Dwight D. Eisenhower
Dwight David Eisenhower, (1890-1969), American general and 34th PRESIDENT OF THE UNITED STATES was the principal architect of the successful Allied invasion of Europe during World War II and of the subsequent defeat of Nazi Germany. As President, Eisenhower ended the Korean War, but his two terms (1953-1961) produced few legislative landmarks or dramatic initiatives in foreign policy. His presidency is remembered as a period of relative calm in the United States.
Eisenhower spent his first 50 years in almost total obscurity. A professional soldier, he was not even particularly well known within the U.S. Army. His rise to fame during World War II was meteoric: a lieutenant colonel in 1941, he was a five-star general in 1945. As supreme commander of the Allied Expeditionary Force, he commanded the most powerful force ever assembled under one man. He is one of the few generals ever to command major naval forces; he directed the world’s greatest air force; he is the only man ever to command successfully an integrated, multinational alliance of ground, sea, and air forces. He led the assault on the French coast at Normandy, on June 6, 1944, and held together the Allied units through the European campaign that followed, concentrating everyone’s attention on a single objective: the defeat of Nazi Germany, completed on May 8, 1945.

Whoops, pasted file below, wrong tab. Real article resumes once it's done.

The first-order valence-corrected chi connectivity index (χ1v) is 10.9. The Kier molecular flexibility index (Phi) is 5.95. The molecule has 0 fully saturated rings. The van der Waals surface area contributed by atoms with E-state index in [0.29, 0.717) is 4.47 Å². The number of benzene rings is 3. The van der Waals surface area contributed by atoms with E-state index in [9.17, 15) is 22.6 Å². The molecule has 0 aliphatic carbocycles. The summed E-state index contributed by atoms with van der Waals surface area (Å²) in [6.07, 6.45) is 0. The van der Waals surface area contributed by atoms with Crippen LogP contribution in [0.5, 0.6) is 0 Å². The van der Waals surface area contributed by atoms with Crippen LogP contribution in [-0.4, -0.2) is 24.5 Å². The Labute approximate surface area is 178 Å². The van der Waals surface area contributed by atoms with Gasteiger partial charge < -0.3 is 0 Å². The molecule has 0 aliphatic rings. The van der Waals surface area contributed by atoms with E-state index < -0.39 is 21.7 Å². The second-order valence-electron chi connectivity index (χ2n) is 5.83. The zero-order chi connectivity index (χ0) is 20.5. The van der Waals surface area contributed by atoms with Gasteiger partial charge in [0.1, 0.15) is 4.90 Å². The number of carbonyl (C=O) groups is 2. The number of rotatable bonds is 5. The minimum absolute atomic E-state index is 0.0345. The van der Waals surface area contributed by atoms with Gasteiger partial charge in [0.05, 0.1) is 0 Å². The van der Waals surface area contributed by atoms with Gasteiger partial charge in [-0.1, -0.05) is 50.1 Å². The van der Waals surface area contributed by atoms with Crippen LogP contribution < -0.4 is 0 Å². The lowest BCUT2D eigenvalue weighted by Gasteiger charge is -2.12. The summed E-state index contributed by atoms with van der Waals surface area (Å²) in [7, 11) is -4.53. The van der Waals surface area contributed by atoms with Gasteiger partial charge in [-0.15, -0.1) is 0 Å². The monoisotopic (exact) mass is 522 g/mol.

In 1950, President Harry TRUMAN appointed Eisenhower the supreme commander of the North Atlantic Treaty Organization forces, thus making Eisenhower the first man to command a large, peacetime multinational force. His genius lay in getting people of diverse background to work together toward a common objective, but he was equally skillful as a strategist and administrator.
He displayed the same talents as President, but they did not produce the same spectacular results. The discipline characteristic of military organizations was unknown to American politics, and rebellion against his leadership occurred frequently—the more so because his REPUBLICAN party controlled CONGRESS during only two of Eisenhower’s eight years in office. His dislike of politics was also a handicap. He calmed fears about Communist infiltration of the national government. He provided partial relief from the divisiveness engendered by his predecessor’s approach to issues, yet Eisenhower’s achievements seem less impressive in retrospect because he minimized the importance of racial tensions and of socioeconomic antagonisms that erupted so explosively in the 1960’s.
Although only a little above average in height and weight, Eisenhower dominated any gathering of which he was a member. His bald pate, prominent forehead, and broad mouth made his head seem larger than it was. He had a wonderfully expressive face, and it was impossible for him to conceal his feelings.
He had a sharp, orderly mind. No one thought of him as an intellectual giant, and outside his professional field he was not well read. He was not likely to come up with brilliant insights. But he could look at a problem, analyze it, see what alternatives were available, and choose from among them. His beliefs were those of Main Street; his personality that of the outgoing, affable American writ large.
Almost everyone liked him. His easy manners, his obvious concern with the welfare of others, his ability to listen patiently—all contributed to his popularity. Most important was his trustworthy nature. His grin, his mannerisms, and his generosity and kindness all exuded sincerity.
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